2. Share inspirational neighbor connecting stories from blocks and buildings that are already connected along with training and an online infrastructure to make the creation and maintaining of your neighbor directory easy.

3. Hire multilingual residents, including young adults, to bolster door to door efforts. This will ensure we recruit Sparks in all parts of town and that the effort fundamentally reaches the nearly half of St. Paul residents that are people of color and the 18% who chose St. Paul as their home who were born in other countries.

4. Promote trust-building in-person connecting through potlucks in addition to events like National Night Out. Working with the Sunday Suppers movement tied to the Martin Luther King Day weekend, let’s bring neighbors together year-round. Local and national retailers (e.g. Target) could be challenged to match funding with gift cards.

5. Innovate with online nearest neighbor connections and more.

Let’s get started now! Sign-up: http://e-democracy.org/beaspark

Website address (if applicable)

Innovation

What makes your idea different or unexpected? (4000 characters maximum or approx. 500 words)

This idea truly covers ALL of St. Paul. It engages ALL kinds of people and embraces the dynamic diversity of St. Paul’s 111,000 households.

It involves everyday people in making this happen and recognizes that inclusion takes a real investment.

In addition, working through the St. Paul’s BeNeighbors.org effort to connect neighborhoods online in public life with at least 10,000 participants, we have a base from which the 3333 Community Sparks can be recruited.

We can add support for block and building level connections online. Many blocks, perhaps 2%, in St. Paul already connect privately via email and online groups. They LOVE connecting this way. They are connected because a “spark” made it happen. Every block can be included in this connecting revolution.

Impact

This Entry is about (Issues)

How will your idea make a difference in Saint Paul? (4000 characters maximum or approx. 500 words)

We can impact every corner of St. Paul and all the blocks and buildings in-between.

About two decades of experience shape E-Democracy’s BeNeighbors.org effort. The key lesson is that to bring people together and to inspire collaboration and community action beyond the usual suspects, you have to go local.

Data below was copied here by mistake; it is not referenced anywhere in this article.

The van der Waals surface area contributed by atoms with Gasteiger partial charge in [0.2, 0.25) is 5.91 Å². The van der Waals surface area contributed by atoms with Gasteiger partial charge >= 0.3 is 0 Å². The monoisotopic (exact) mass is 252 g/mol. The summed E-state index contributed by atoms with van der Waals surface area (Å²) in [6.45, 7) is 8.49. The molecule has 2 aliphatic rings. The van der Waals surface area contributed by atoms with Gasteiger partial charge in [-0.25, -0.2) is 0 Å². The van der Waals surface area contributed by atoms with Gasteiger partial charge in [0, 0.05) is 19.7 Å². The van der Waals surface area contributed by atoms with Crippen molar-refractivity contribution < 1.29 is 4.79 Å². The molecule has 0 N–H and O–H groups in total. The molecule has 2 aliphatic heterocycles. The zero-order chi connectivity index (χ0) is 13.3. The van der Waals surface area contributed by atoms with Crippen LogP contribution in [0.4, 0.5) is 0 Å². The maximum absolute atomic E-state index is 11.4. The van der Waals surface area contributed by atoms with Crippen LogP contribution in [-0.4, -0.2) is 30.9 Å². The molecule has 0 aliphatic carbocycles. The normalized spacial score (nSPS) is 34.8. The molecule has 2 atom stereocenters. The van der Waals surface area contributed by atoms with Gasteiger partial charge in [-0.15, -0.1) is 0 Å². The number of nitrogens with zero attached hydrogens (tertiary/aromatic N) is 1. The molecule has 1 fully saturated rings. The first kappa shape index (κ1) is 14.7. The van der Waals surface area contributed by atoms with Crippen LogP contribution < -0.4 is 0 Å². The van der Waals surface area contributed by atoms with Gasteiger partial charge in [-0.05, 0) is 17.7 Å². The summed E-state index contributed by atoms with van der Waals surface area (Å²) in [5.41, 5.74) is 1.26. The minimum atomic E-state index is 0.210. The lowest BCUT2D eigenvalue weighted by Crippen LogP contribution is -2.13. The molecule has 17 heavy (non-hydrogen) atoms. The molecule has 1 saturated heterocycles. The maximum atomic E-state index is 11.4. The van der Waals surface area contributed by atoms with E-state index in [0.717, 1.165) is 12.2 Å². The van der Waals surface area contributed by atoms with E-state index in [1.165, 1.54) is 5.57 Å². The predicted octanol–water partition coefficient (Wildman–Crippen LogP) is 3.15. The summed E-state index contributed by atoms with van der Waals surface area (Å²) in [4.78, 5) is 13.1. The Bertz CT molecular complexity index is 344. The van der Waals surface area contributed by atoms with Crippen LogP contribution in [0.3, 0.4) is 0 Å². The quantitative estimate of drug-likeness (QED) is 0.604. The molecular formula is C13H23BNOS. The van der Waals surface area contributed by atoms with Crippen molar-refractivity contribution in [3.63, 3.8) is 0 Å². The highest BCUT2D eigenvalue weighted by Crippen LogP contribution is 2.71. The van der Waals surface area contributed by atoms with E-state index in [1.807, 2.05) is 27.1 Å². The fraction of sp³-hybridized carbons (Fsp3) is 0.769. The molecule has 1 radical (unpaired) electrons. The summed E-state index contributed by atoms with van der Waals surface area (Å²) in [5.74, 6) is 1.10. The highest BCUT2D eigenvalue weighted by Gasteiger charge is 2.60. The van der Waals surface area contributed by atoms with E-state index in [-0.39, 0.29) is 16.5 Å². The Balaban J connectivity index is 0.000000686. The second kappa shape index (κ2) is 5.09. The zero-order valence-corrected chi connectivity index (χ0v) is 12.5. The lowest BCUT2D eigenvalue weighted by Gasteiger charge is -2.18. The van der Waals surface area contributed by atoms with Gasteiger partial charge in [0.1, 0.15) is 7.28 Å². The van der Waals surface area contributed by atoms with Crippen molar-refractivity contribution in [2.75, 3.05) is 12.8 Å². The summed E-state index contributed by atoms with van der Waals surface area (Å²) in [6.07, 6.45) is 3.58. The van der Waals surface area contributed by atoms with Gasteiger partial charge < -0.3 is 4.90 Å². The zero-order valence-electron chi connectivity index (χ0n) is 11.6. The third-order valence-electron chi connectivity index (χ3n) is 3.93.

In our online participation model, 1% will show up city-wide, 25% are now showing up in our strongest online Neighbors Forums (S. Minneapolis), and the patch-work of block level online groups below the radar are known to connect up to 80% of households in extremely small areas. Unfortunately, if left to organic slow growth, very few of those exciting block networks will connect lower income areas, connect people across race, and renters and many new residents will be left out.

Sustainability


Why do you think people will recognize or remember your idea after it comes to life? How might it inspire others to do something similar in their community? (4000 characters maximum or approx. 500 words)

By creating a simple but powerful neighbor directory (printed and shared online with participating neighbors) with options for mobile phone, email, etc. it will be a reliable day to day resource. We will design an infrastructure to help Community Sparks maintain that information and citywide partners would direct new residents to sign-up online. (We’d get in the water bill, etc.) We will clearly bolster existing crime prevention efforts like National Night Out as well.

By creating rituals like winter potlucks and e-communicating citywide to directory members about “block up” community engagement opportunities like online groups for your block (using Facebook and other tools) we can sustain and extend impact. Further, E-Democracy does nationwide training and outreach in this space today.

100,000 Participants – Copying An Idea for Posterity

As our blog is a useful repository for content that will last for years, here is a copy of our intentionally audacious Knight News Challenge proposal from 2013. Elements of this may turn into future proposals, particularly if you have to a funder who is inspired b them and gets in touch. 🙂  Source.

100,000+ Participants. Local. Inclusive.

Open Government will fail without inclusive outreach that inspires vastly more representative participation. E-Democracy’s BeNeighbors.org initiative is primed for “awesome” by innovating with next generation civic tech to reach 50%+ of households.

 

Introduction